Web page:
Managing Available Cash

3 MONEY BASICS. Most of what is written elsewhere about retirement attends to FINANCE, and financing retirement, whileKNOWING MY RETIREMENT does not offer macro-financial direction. However, day-to-day money management must be part of retirement life, for social and emotional wellbeing.

Here are 3 core money managing basics for retirement.

1. First Principle: Partners should each have some money which they can spend as they want, without having to account for it, not to anyone; fritter it away, or save it up for a bigger purchase, no questions asked.

Robert Frost observed:

Never ask of money spent
Where the spender thinks it went.
Nobody was ever meant
To remember or invernt
What he did with every cent.

Mark Twain is supposed to have said, “The LACK of money, is the root of all evil.” Everyone needs some mad money; this is a principle of social-interpersonal health.

2. Second Principle: Have a budget and work it. My father, the economist, wisely observed, “Happiness is spending 95 % of your income, misery is spending 105% of your income, and it doesn’t matter what your income is.”

Outside “individual mad money” (which is a budget category)–and in some opposition to the First Principle–we need to know how much money we have, where we want it to go, and where it is going.

More will appear on KNOWING MY RETIREMENT about budgeting but for a good introduction to sound budgeting concepts we recommend an excellent website GETTING FINANCES DONE. Click on the link to the right.

3. Third Principle: Understand Money. Money is a means, a tool, an enabler. It is not a GOAL, nor a PURPOSE, nor a VOCATION.

It is well to identify goals, purposes, and vocations and to work and live in a way that can be guided by these. Then life is enriched and full of meaning. Money can help along the way, but it provides no satisfying direction. Keep the importance of money in perspective.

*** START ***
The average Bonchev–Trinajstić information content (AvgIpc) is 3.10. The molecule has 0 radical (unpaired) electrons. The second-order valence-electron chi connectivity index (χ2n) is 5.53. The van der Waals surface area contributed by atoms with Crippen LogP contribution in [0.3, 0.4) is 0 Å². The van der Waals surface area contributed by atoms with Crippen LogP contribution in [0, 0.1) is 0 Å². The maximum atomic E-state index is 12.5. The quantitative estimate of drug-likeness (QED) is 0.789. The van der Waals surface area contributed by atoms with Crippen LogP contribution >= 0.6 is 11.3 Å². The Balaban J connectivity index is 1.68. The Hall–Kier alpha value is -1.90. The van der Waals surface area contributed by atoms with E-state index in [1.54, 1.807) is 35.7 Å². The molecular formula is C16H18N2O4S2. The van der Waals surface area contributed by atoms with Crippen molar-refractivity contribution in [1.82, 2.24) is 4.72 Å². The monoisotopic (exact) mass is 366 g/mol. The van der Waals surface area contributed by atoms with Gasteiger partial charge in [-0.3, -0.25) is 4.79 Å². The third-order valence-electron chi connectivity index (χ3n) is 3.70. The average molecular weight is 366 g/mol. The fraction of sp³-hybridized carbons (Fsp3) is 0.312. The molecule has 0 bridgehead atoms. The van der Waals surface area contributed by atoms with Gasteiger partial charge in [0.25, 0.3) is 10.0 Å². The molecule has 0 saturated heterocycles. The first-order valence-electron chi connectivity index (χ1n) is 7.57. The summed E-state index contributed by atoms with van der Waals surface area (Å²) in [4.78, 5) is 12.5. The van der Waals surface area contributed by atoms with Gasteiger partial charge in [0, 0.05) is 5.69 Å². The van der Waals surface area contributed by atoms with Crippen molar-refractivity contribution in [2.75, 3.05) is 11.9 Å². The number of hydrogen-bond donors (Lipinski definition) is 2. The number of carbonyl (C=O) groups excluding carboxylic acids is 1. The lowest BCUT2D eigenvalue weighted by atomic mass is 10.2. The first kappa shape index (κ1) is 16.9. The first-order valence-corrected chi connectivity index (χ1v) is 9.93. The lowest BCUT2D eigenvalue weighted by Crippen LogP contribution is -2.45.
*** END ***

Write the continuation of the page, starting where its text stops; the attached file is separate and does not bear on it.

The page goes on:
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10 Best Selling Retirement Books on Amazon

RETIREMENT BOOKS — READ ON…As our readers know, most of the information on the web regarding retirement focuses on financial planning. Here at KNOWING MY RETIREMENT our primary emphasis is the non-financial aspect of retirement: Information, psychology, health, personal development and so on.

Below are 10 of the best selling books from AMAZON.COM on the non financial aspects of retirement. They are ranked starting with the most popular. We reviewed about 108 titles to develop this list. So for AMAZON, financial retirement books outnumber non-financial ones by about 10 to 1, pretty much the state of the art for retirement information.

Click on the books of interest, and the link will take you to AMAZON for more information.

AMAZON’S 10 BEST SELLING NON-FINANCIAL RETIREMENT BOOKS


How to Retire Happy, Wild, and Free: Retirement Wisdom That You Won’t Get from Your Financial Advisor

The Retiring Mind: How to Make the Psychological Transition to Retirement

Supercharged Retirement: Ditch the Rocking Chair, Trash the Remote, and Do What You Love

How to Love Your Retirement: Advice from Hundreds of Retirees (Hundreds of Heads Survival Guides)

The New Retirement: The Ultimate Guide to the Rest of Your Life

What Color Is Your Parachute? for Retirement: Planning Now for the Life You Want

Don’t Retire,REWIRE!,

The Joy of Retirement: Finding Happiness, Freedom, and the Life You’ve Always Wanted

Retire Smart, Retire Happy: Finding Your True Path in Life

Changing Course: Navigating Life after Fifty

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Retirement Books

We are assembling a list of books relating to retirement . Books will periodically be reviewed and rated. As the numbers retirements increase exponentially KNOWING MY RETIREMENT will try to keep abreast of the best and most up to date sources of information, retirement books, and resources. Check back frequently for updates and reviews. If there are any retirement books you would like reviewed leave a comment .

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ZZZZZZZZ Get enough sleep

Fifty years ago conventional scientific wisdom was that the need for sleep declined gradually but consistently across the lifespan. By the time adults approached their retirement years, according to this view, five or six hours of sleep each night could be both normal and adequate.

Current understanding of older adult needs for sleep point in just the opposite direction. From ages 35 to 85 we lose on the average of an hour of sleep per night. But according to psychologist Sean Drummond, a sleep expert at the University of California, San Diego, “The biggest, most common, most robust change is that we spend more time awake in the middle of the night.” Having periods awake during the night indicates a decrease in sleep efficiency, but does not indicate a decreased need for sleep.